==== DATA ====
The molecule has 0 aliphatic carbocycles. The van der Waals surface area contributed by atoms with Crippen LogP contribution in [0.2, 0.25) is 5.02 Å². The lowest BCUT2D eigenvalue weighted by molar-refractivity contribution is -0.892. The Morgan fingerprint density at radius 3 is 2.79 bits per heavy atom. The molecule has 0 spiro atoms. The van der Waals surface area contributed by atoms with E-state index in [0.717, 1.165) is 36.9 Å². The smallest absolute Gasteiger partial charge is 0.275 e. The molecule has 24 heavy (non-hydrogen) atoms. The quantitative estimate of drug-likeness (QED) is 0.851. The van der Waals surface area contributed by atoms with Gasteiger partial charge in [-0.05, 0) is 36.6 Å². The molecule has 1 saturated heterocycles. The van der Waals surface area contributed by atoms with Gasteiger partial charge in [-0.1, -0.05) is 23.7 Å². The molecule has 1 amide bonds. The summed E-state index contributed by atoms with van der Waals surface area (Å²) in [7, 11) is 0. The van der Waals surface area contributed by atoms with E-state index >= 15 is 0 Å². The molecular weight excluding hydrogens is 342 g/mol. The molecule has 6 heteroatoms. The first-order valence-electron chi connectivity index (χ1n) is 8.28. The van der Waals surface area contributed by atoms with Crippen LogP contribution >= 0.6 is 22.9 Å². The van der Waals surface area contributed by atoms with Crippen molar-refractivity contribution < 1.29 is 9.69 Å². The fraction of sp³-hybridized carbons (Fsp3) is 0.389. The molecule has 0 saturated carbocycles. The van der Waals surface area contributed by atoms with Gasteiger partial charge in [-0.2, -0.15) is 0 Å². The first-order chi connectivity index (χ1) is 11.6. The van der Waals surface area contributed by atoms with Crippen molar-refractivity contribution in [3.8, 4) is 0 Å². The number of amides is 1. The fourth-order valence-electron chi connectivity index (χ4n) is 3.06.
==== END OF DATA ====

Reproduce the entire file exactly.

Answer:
The molecule has 0 aliphatic carbocycles. The van der Waals surface area contributed by atoms with Crippen LogP contribution in [0.2, 0.25) is 5.02 Å². The lowest BCUT2D eigenvalue weighted by molar-refractivity contribution is -0.892. The Morgan fingerprint density at radius 3 is 2.79 bits per heavy atom. The molecule has 0 spiro atoms. The van der Waals surface area contributed by atoms with E-state index in [0.717, 1.165) is 36.9 Å². The smallest absolute Gasteiger partial charge is 0.275 e. The molecule has 24 heavy (non-hydrogen) atoms. The quantitative estimate of drug-likeness (QED) is 0.851. The van der Waals surface area contributed by atoms with Gasteiger partial charge in [-0.05, 0) is 36.6 Å². The molecule has 1 saturated heterocycles. The van der Waals surface area contributed by atoms with Gasteiger partial charge in [-0.1, -0.05) is 23.7 Å². The molecule has 1 amide bonds. The summed E-state index contributed by atoms with van der Waals surface area (Å²) in [7, 11) is 0. The van der Waals surface area contributed by atoms with E-state index >= 15 is 0 Å². The molecular weight excluding hydrogens is 342 g/mol. The molecule has 6 heteroatoms. The first-order valence-electron chi connectivity index (χ1n) is 8.28. The van der Waals surface area contributed by atoms with Crippen LogP contribution >= 0.6 is 22.9 Å². The van der Waals surface area contributed by atoms with Crippen molar-refractivity contribution < 1.29 is 9.69 Å². The fraction of sp³-hybridized carbons (Fsp3) is 0.389. The molecule has 0 saturated carbocycles. The van der Waals surface area contributed by atoms with Gasteiger partial charge in [-0.2, -0.15) is 0 Å². The first-order chi connectivity index (χ1) is 11.6. The van der Waals surface area contributed by atoms with Crippen molar-refractivity contribution in [3.8, 4) is 0 Å². The number of amides is 1. The fourth-order valence-electron chi connectivity index (χ4n) is 3.06.